The number of days Aztec residents were jailed because of municipal-court sentences decreased by 27 percent during the same period.
Municipal court judges in Aztec, Bloomfield and Farmington only rule on misdemeanor crimes.
Most jailable offenses the judges see are for drunk driving, resisting or obstructing a police officer, battery and for failure to appear or take care of minor charges or citations, said Aztec Municipal Judge Carlton Gray.
Gray said the decreasing jail time from Aztec Municipal Court is because he often uses alternative sentences, such as an ankle-monitoring bracelet for house arrest or sentencing someone to the DWI treatment facility instead of jail.
"I use a lot of alternative sentences," Gray said. "Maybe it's just a difference in philosophy. I do still give jail time. If someone needs to be put in jail I will put them in jail."
Aztec residents spent 2,690 days in jail in the 2010-2011 fiscal year and 1,965 days in jail in the 2011-2012 fiscal year. The city is on pace for 1,600 days in the current fiscal year, said Aztec City Manager Josh Ray.
When a municipal court judge sentences a person to the detention center, the defendant's city picks up the bill for the stay.
County commissioners will vote tonight to increase the daily rate for an inmate to $70.13 for the 2012-2013 fiscal year, which is a 3.5 percent increase from the year before and a 14 percent increase in the last five years, according to county documents.
Bloomfield saw a 43-percent increase in jail time for people sentenced in municipal court last year. City residents spent 1,572 in jail in the 2011-2012 fiscal year, which ended in June.
Bloomfield residents accounted for 1,097 days in jail in the 2010-2011 fiscal year, according to county documents.
Farmington had a 20 percent increase in jail time for residents sentenced in municipal court. Farmington residents spent 25,200 days in jail in the 2011-2012 fiscal year, which was more than 4,000 more days in jail than in the 2010-2011 fiscal year.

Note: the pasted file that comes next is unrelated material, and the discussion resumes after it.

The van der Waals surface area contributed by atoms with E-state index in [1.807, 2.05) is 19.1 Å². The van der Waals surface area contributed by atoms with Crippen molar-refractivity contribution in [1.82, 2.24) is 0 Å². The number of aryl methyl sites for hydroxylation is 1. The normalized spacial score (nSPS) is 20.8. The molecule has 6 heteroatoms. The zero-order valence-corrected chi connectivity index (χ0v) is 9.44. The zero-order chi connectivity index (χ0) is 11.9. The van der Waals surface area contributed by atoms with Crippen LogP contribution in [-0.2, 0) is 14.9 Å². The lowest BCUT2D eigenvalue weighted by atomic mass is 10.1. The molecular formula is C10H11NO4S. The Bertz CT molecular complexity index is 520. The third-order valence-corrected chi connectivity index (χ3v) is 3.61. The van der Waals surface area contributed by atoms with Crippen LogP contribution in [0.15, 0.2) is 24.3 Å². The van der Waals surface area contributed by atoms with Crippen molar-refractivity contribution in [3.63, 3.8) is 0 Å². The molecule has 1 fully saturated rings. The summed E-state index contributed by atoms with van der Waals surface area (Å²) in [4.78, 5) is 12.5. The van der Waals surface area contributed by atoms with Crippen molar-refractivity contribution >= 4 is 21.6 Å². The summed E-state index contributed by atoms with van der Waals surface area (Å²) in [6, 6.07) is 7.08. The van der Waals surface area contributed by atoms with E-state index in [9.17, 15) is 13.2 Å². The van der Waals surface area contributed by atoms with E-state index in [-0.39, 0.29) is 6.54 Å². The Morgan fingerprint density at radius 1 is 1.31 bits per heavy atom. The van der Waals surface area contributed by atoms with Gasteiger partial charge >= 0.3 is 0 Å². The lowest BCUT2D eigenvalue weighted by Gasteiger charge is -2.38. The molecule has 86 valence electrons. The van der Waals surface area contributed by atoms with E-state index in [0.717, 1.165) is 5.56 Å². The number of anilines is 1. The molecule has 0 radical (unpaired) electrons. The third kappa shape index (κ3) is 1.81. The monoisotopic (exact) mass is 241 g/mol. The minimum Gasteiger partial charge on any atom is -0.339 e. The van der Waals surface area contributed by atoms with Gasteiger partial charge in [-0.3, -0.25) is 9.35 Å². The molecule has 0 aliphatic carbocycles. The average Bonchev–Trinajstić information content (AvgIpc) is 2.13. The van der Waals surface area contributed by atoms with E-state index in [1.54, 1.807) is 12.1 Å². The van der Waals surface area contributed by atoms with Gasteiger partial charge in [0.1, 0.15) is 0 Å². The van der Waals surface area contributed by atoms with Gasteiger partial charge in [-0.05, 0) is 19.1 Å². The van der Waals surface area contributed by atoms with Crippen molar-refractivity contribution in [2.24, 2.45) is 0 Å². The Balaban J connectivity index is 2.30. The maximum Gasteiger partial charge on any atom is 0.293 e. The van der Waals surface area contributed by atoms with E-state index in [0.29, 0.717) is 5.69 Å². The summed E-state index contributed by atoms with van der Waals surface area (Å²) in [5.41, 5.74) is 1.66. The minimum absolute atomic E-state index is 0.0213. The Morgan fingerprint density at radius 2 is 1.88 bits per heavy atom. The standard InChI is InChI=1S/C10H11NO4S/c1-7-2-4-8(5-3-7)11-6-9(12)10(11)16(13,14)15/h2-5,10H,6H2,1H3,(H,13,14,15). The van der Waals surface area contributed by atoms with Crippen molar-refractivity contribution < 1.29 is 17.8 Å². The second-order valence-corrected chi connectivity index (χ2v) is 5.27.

Bloomfield police Chief Mike Kovacs said Bloomfield police have given more attention to public intoxication in recent years, which may have led to an increase in misdemeanor crimes.
"We did target intoxicated individuals in the city limits ... and the police department did a great job enforcing the laws for urinating in public, graffiti, loitering and disorderly conduct," Kovacs said. "I think it's helped businesses and cut down on street inebriates."
Kovacs said there has not been an increase of violent crime in Bloomfield.
Overall, the average daily population at the detention center decreased by four percent — from 692 to 661 — in the 2011-2012 fiscal year, said Linda Thompson, the county's chief financial officer.
The decrease in inmates was attributed to the increase in cost to incarcerate each inmate, she said.
If the municipal courts sentence people to the same amount of days in the current fiscal year as the courts did in the 2011-2012 fiscal year, Farmington would pay $1.8 million, Bloomfield would pay $110,000 and Aztec would pay $138,000, according to county documents.
Using alternative sentences can save cities money because the defendant covers their own cost for alcohol treatment or ankle-monitoring bracelets, for example.
But Grey said the savings to taxpayers doesn't influence his decision to sentence more people to alternative sentences instead of jail.
"I don't deal with dollars," he said. "My main job is to administer justice."